Bill: And be so far away. We get those people, we get a lot of you know, a lot of wonderful people who live along Central Park West and all on the Upper West Side, Lincoln Center, so we do have a regular clientele who come to the theater and come eat here with us and we've gotten to know over the years. Yeah. I've seen babies born or heard about babies being born, I've seen some people die. We get to know people and it's really what it's about for me. I love cooking and all that, but I also love the whole getting to know people and learning about them and feeding them and making them happy.
Emily: Locals are very important. It sounds like Lincoln Center is also important.
Emily: Was that part of your decision to be on 69th Street?
Bill: Yeah. I ran a restaurant called Ansonia back in ‘96, ‘97 and it was on Columbus between 75th and 76th. The thing about it was it felt like 72nd street was the wall of whether you could get Lincoln Center people or not. That restaurant, we would barely do any business until 7 o'clock. 7 o'clock hit, it filled up. I have a 120-seat restaurant that - you have to pay rent on it.
Bill: To get that first seating early, it was just a bonus. In the beginning, there weren't a lot of options. We were packed pretty much every night. Now, a lot of places have opened up over there. There's probably been 4,000 seats plus that have opened in that area since we've opened, which is good and bad. The good thing is I live in the neighborhood, as you know, and it's good because I don't have to go out to eat far.
Emily: The Lincoln Center area has changed a lot, but how do you think the Upper West Side food and restaurant scene has changed overall?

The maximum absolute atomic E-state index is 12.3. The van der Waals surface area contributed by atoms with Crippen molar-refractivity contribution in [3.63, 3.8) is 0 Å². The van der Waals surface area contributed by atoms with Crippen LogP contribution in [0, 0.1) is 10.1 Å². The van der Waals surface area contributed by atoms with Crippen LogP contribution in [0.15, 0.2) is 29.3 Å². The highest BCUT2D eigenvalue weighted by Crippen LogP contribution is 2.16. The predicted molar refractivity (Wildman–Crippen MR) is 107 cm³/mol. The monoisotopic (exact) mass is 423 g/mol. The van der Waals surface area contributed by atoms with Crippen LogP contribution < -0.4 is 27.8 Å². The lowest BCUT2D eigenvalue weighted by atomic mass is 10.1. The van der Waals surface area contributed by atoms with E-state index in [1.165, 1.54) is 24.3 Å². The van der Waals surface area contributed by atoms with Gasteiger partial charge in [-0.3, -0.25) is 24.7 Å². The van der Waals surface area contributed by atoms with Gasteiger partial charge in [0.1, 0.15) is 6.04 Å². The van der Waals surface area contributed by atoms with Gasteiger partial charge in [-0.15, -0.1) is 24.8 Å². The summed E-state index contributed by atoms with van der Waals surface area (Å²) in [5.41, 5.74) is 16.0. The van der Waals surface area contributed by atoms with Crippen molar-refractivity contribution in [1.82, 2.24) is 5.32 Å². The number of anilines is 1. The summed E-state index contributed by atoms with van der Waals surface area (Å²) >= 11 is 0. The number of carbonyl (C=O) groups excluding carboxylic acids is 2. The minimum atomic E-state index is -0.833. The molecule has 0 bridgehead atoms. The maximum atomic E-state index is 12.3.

Bill: It's been great. I live on 86th and Columbus so we got a Momofuku Milk Bar on 87th and Columbus and then there's a Birdbath, now there's three of them on the Upper West Side. There's one right by me. There's a Joe Coffee by me. Places like Mermaid Inn, Celeste have been around. It's sad to see Ouest go, but there's always been some really great options. Now we're seeing new places, like we got a Meatball Shop, Crave Fish Bar just opened. I'm looking to check it out. The biscuit place is kind of good for if I was 25, but it's big portions of food.
Emily: You mean Parm and -
Bill: Not Parm. Well, there's Parm and then Parm. I forgot about Parm. Dovetail opened, Lincoln opened, Café Luxe has always been great. The options are great. Daniel [Boulud] owns that corner. It's really wonderful, the food.
Emily: Did you anticipate that when you opened in 2005?
Bill: I don't know because when I opened Ansonia, which was the name of the place on Columbus and 76th, everyone was just, oh, I remember getting like people would be like, "Oh my God. It's pricey and I don't know how it will work up there." The reason it didn't work was because we tried, the owners wanted it to be a really nice sort of fancier restaurant than they usually did, but they wanted a cigar bar and to be a late night place. There was no real identity.
That was my first chef's job, so my head was like this and I was cooking what I wanted to cook and they were happy with that, so we got a really great review by Ruth Reichl in the Times and we were packed, but the problem was is that, so you had this older crowd that was paying $60, $70 dollars a head to have this great meal and they were 10, 15 feet away from some 25-year-old Wall Street kid smoking a cigar. The 25-year-old kid didn't to hang out with the older crowd and the older crowd didn't want to have smoke [in their face] so within many months, quickly we realized that nobody wanted to come back because of it, no matter how good the food was or whatever. We tried to make some changes, but again, it was too late and in the end it was great for me because I got a lot of exposure.